Saturday, 18 September 2010

Tolerance and Demoncracy and Freedom

I took the images above on my mobile phone. These were the crowds lining the streets waiting for the Pope to arrive at Westminster for his speech to the nation - which I was privileged to attend. The content of the speech echoed the reality outside. Democracy and freedom of speech are the foundations of the British nation, we pride ourselves on the right to hold differing views without recourse to violence. The mingling of the extreme anti Pope demonstrators next to banners saying "We love you Papa more than beans on toast!" demonstrate this juxtaposition of attitude.

The speech centered around the role of religion and reason in founding right judgment for government. There are absolute values which moderate and inform reason, they need each other. Without a duel approach extremism and inhuman regimes can arise. He urged people of faith to engage in the issues of our time - the financial sector, development, the environment, and add our voice to others but always listening and respecting. Religion isn't a problem to be solved but a fundamental part of national dialogue about how we view our society and the decisions we make. It was a profound and intelligent speech from a surprisingly gentle and frail man who has a sharp brain. These are not the words of a hard line dogmatist.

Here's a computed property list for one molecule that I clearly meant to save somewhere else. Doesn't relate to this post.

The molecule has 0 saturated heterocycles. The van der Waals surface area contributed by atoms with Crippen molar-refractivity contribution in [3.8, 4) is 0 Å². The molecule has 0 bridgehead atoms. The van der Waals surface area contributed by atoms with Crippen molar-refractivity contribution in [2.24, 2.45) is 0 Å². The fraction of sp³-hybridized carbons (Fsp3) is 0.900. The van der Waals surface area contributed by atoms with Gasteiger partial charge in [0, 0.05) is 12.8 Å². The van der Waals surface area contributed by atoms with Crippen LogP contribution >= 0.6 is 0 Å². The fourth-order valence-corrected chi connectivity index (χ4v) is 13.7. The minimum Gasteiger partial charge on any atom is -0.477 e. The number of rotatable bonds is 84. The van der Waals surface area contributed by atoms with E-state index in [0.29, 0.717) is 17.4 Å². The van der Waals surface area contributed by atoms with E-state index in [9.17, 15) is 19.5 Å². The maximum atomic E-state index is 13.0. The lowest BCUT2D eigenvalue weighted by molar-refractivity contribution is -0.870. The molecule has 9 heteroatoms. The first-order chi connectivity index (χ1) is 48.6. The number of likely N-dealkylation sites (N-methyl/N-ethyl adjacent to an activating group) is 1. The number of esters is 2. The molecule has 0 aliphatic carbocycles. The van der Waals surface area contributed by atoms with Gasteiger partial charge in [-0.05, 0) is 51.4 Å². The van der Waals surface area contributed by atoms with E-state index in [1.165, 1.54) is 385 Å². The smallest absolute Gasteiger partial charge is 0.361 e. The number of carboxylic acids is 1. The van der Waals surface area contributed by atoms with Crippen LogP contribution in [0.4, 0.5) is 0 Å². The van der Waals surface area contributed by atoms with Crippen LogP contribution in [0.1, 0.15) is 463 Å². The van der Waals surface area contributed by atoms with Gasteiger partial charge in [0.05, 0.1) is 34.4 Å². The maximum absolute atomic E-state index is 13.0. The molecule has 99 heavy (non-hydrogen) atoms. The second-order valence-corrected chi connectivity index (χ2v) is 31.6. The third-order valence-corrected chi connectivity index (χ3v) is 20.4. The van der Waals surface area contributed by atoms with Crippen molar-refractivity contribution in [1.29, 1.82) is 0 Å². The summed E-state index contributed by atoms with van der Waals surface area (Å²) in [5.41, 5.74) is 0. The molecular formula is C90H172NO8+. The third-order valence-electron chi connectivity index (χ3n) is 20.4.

I hope this visit is seen as a success that allows a more measured approach to Catholicism, especially a deeper understanding of Catholic Social Teaching, which is truly a gift to the world. The dignity and rights of every human being, made in the image and likeness of God, are the foundation of a just and compassionate society.

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